Often compared to Eugene O’Neill’s Long Day’s Journey into Night, Tracy Letts’s August: Osage County is an exploration of yet another dysfunctional family, an epic play that also was awarded the Pulitzer Prize for Drama.
It premiered in 2007 at Chicago’s Steppenwolf Theatre, where Letts is a company member and resident playwright. It quickly transferred to Broadway, where it won the Tony Award, was then adapted into a movie in 2013 and is now being produced at Palm Beach Dramaworks, where it opens March 31.
A fictional account of Sooner State-born Letts’s own family, the darkly comic play centers on a sudden family reunion following the disappearance of the clan’s patriarch, Beverly Weston. His soon-to-be declared widow Violet, a pill-popping drug addict, has recently been diagnosed with cancer. The last thing she needs is the return of her three grown daughters – Barbara, Ivy and Karen – with their various own family members in tow.
Making her Dramaworks debut as Violet is Sara Morsey, who says of her character, “She’s savage, she’s acid-tongued, she’s aggressive, she’s blunt. She’s grown up in such a background of poverty and neglect, abuse. She’s a really damaged person who now has cancer on top of it all and is trying to make a life for herself.
“I think she’s a disappointed person too, because there was a promise of great hope and upward mobility in this Oklahoma family,” says Morsey. “But things got really bumpy and rough. It’s been a bumpy ride for her and it is going to get bumpier.”
Playing Violet’s eldest daughter Barbara will be Kathy McCafferty, whom Dramaworks audiences have seen in The Little Foxes, Streetcar Named Desire and Outside Mullingar. As she says of her Osage County character, “She’s the typical oldest child in that she has had to co-parent her younger siblings and help take care of her parents. I think she has very carefully crafted her adult life in opposition to her parents.”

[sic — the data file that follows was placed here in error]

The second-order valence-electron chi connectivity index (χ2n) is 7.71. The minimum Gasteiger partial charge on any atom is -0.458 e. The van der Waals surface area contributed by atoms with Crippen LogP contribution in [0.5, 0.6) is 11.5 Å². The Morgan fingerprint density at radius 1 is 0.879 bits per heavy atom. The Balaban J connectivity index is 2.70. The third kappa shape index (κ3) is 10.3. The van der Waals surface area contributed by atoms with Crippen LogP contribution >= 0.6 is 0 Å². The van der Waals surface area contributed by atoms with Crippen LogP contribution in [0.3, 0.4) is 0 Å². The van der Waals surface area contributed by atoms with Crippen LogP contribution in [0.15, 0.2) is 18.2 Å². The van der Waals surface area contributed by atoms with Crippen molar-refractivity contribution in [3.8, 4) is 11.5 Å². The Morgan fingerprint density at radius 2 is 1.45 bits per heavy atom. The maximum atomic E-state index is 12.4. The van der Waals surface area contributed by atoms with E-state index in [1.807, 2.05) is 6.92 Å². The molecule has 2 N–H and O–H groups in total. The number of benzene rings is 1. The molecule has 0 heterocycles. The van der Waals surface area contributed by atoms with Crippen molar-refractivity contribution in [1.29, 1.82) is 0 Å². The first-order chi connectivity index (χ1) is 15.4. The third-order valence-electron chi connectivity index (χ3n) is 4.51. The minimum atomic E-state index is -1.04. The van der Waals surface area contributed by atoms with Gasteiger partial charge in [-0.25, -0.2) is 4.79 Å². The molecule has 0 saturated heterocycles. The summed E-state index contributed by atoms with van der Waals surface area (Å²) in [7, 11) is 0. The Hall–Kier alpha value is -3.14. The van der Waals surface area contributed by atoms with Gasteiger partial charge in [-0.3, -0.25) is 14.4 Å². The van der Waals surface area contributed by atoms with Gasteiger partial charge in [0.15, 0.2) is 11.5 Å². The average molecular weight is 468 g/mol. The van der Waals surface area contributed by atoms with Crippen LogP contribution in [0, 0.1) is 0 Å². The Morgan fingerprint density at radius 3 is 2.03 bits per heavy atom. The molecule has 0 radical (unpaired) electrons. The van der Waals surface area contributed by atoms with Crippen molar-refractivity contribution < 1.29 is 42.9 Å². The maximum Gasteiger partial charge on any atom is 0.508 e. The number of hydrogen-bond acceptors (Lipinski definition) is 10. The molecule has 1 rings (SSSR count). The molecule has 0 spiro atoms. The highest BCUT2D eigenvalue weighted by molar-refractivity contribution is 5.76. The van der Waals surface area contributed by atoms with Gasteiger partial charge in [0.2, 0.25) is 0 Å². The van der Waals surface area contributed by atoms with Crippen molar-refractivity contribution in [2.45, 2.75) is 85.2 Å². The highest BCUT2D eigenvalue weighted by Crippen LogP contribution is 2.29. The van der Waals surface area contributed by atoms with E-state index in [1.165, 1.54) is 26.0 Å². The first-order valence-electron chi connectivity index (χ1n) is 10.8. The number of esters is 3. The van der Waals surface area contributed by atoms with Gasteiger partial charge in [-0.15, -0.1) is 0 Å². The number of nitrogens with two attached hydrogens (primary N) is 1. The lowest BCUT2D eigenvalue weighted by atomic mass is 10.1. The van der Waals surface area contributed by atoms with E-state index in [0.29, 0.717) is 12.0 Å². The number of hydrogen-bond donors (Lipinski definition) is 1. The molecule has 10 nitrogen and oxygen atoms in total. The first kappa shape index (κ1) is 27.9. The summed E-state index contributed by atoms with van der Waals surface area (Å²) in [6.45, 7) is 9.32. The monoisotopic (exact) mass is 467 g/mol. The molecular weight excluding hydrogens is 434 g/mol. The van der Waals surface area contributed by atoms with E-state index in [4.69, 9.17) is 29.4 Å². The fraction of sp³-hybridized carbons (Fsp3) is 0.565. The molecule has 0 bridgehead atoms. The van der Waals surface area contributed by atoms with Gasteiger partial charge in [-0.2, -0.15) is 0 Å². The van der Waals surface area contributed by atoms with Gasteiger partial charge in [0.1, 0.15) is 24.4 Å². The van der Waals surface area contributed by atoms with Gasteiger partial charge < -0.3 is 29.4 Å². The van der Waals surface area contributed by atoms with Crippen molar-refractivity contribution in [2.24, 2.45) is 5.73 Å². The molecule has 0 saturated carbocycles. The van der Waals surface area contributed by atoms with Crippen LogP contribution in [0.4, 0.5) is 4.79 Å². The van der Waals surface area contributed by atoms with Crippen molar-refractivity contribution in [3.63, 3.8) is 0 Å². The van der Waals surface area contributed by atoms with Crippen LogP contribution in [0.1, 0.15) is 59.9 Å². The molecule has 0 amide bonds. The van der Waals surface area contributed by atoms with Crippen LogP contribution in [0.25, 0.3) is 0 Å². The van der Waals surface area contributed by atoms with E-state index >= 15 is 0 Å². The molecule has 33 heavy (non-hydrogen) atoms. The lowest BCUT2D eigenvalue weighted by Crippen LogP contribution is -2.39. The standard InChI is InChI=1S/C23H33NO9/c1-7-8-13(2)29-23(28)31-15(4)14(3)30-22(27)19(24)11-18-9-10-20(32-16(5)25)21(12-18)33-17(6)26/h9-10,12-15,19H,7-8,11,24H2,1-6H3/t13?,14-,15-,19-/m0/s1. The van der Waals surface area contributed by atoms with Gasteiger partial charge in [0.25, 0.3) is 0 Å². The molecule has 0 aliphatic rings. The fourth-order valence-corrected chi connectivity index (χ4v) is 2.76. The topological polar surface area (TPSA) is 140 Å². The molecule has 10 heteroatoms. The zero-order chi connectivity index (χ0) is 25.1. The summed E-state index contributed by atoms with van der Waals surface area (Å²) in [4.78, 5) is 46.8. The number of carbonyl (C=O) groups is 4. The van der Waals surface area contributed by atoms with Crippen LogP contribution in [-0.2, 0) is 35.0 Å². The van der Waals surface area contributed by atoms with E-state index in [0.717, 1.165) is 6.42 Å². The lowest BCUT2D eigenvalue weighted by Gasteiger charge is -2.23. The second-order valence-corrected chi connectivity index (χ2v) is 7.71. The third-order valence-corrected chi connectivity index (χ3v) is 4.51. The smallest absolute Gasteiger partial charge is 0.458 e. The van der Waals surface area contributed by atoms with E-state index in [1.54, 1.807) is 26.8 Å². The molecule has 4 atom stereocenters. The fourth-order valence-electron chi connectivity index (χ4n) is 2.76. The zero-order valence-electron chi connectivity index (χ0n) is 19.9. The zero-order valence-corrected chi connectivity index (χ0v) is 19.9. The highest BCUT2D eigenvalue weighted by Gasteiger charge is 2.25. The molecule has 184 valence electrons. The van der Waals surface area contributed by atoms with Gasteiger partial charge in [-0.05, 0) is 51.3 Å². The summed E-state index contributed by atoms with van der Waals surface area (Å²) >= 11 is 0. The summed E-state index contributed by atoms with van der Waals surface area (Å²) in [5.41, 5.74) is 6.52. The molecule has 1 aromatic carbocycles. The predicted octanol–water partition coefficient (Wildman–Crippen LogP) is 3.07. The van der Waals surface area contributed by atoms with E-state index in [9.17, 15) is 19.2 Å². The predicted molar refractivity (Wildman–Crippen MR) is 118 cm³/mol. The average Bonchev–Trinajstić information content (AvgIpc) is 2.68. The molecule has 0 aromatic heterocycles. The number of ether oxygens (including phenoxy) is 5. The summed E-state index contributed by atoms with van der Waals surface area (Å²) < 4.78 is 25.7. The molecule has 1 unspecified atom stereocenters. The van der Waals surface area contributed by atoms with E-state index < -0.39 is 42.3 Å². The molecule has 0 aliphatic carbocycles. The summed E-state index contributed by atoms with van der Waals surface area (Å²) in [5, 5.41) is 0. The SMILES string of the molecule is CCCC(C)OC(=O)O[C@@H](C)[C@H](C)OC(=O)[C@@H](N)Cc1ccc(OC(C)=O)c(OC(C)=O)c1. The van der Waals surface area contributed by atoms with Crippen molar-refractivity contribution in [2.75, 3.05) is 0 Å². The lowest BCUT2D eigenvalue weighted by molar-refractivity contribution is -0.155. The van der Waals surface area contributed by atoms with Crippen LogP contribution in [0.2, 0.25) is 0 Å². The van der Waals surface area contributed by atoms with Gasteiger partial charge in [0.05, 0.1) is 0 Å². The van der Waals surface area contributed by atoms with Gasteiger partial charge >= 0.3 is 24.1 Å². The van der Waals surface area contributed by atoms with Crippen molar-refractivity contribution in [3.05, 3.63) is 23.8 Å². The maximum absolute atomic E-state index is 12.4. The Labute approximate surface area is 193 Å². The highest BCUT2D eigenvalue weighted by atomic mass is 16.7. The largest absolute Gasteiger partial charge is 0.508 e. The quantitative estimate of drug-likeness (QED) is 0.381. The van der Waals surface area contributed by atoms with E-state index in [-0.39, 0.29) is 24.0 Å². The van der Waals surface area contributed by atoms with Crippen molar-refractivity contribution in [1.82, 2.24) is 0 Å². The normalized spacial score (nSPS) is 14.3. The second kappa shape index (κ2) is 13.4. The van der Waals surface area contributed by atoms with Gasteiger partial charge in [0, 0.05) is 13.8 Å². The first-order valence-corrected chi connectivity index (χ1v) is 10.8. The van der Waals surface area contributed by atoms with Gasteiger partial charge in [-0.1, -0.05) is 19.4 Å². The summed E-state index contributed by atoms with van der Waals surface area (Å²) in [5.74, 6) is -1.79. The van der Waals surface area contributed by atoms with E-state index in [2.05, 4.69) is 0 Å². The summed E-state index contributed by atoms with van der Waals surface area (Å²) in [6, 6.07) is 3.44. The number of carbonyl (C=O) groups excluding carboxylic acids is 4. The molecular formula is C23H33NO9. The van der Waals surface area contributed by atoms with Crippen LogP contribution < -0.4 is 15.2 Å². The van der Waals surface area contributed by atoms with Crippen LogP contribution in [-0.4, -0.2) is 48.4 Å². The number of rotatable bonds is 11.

Despite her friction with her mother, Barbara has much in common with Violet. But, says McCafferty, “I don’t think she sees that. I think everyone else sees that. That’s sort of the journey of the play. And, I think, over the course of time she has been drawn home to help with various crises. And when she comes home — as we all do, and I think this is the part where I hope audiences can relate — we believe we will go home and still be who we are in our normal lives and not be drawn back into family dynamics. Barbara spends the whole play, I believe, trying to hold onto who she has tried to become in the world, away from her family.”
Despite the dire situation the Westons find themselves in, playwright Letts manages to inject the play with humor. “I think that’s the secret weapon of this play. I just think very few people pull off a classic three-act structure that is funny,” says McCafferty. “If you compare this to ‘Long Day’s Journey into Night’ or to a Greek tragedy, I feel this play is a Greek tragedy with humor.”
Asked why it deserves a Pulitzer Prize, Morsey responds, “The scope of the play, the depth of the characters. The structure of the play I think is amazing. I don’t know any other play that’s structured like this. It’s all in this one house and it’s all happening right at the same time.”
“It’s just brilliantly crafted,” adds McCafferty. “I don’t think there’s anything in there accidentally. The timing, the way it moves from start to finish is just brilliant.”
Asked if Letts intends the audience to identify with the Westons or merely be relieved that their family is not like them, McCafferty says, “I think the answer is both. My hope as a performer is that you’ll be willing to take the ride with me and that you have some moments of understanding me. You don’t have to like me, but I hope that at some point you understand the struggle of what the character is going through.”
“I think if you grew up anywhere in Middle America you’ve got to identify if you’re honest with yourself,” says Morsey. “I certainly identified pretty quick.
“Because it is a great human interest story. I think people do find themselves in it. You’re not going to get bored. It is funny, but there’s a lot of human emotion in it. You are going to feel like you can’t believe what you saw and you’re going to be so glad that you did,”
AUGUST: OSAGE COUNTY, Palm Beach Dramaworks, 201 Clematis St., West Palm Beach. Friday, March 31 – Sunday, April 16. $84, 561-514-4042 or visit www.palmbeachdramaworks.org.